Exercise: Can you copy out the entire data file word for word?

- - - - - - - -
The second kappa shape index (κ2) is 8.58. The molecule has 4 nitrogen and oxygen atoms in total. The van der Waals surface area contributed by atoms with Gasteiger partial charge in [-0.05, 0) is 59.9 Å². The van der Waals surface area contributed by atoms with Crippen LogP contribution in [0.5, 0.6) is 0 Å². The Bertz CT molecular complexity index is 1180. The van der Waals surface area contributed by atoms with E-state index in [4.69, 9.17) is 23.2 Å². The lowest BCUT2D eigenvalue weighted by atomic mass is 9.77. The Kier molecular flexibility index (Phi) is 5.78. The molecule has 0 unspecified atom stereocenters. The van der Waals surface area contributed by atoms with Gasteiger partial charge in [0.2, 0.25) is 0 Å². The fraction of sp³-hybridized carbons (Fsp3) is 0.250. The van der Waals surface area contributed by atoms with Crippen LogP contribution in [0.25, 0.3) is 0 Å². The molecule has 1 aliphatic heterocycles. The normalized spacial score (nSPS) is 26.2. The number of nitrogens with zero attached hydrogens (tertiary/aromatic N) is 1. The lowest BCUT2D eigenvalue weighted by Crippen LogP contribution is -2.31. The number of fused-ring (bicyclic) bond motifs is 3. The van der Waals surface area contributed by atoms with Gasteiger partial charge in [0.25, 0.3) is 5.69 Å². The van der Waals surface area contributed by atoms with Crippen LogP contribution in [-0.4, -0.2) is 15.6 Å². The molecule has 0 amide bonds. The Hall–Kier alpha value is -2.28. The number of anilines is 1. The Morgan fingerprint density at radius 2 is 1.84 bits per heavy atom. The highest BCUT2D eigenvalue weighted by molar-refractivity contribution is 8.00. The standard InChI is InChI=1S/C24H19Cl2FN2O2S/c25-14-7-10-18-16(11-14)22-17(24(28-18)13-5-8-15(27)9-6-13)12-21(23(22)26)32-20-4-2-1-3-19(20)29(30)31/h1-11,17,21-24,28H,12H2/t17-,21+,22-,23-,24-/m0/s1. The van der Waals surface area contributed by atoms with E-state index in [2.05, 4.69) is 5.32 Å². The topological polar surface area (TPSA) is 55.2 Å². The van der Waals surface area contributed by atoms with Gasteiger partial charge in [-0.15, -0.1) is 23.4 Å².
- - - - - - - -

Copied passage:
The second kappa shape index (κ2) is 8.58. The molecule has 4 nitrogen and oxygen atoms in total. The van der Waals surface area contributed by atoms with Gasteiger partial charge in [-0.05, 0) is 59.9 Å². The van der Waals surface area contributed by atoms with Crippen LogP contribution in [0.5, 0.6) is 0 Å². The Bertz CT molecular complexity index is 1180. The van der Waals surface area contributed by atoms with E-state index in [4.69, 9.17) is 23.2 Å². The lowest BCUT2D eigenvalue weighted by atomic mass is 9.77. The Kier molecular flexibility index (Phi) is 5.78. The molecule has 0 unspecified atom stereocenters. The van der Waals surface area contributed by atoms with Gasteiger partial charge in [0.2, 0.25) is 0 Å². The fraction of sp³-hybridized carbons (Fsp3) is 0.250. The van der Waals surface area contributed by atoms with Crippen LogP contribution in [0.25, 0.3) is 0 Å². The molecule has 1 aliphatic heterocycles. The normalized spacial score (nSPS) is 26.2. The number of nitrogens with zero attached hydrogens (tertiary/aromatic N) is 1. The lowest BCUT2D eigenvalue weighted by Crippen LogP contribution is -2.31. The number of fused-ring (bicyclic) bond motifs is 3. The van der Waals surface area contributed by atoms with Gasteiger partial charge in [0.25, 0.3) is 5.69 Å². The van der Waals surface area contributed by atoms with Crippen LogP contribution in [-0.4, -0.2) is 15.6 Å². The molecule has 0 amide bonds. The Hall–Kier alpha value is -2.28. The number of anilines is 1. The Morgan fingerprint density at radius 2 is 1.84 bits per heavy atom. The highest BCUT2D eigenvalue weighted by molar-refractivity contribution is 8.00. The standard InChI is InChI=1S/C24H19Cl2FN2O2S/c25-14-7-10-18-16(11-14)22-17(24(28-18)13-5-8-15(27)9-6-13)12-21(23(22)26)32-20-4-2-1-3-19(20)29(30)31/h1-11,17,21-24,28H,12H2/t17-,21+,22-,23-,24-/m0/s1. The van der Waals surface area contributed by atoms with E-state index in [2.05, 4.69) is 5.32 Å². The topological polar surface area (TPSA) is 55.2 Å². The van der Waals surface area contributed by atoms with Gasteiger partial charge in [-0.15, -0.1) is 23.4 Å².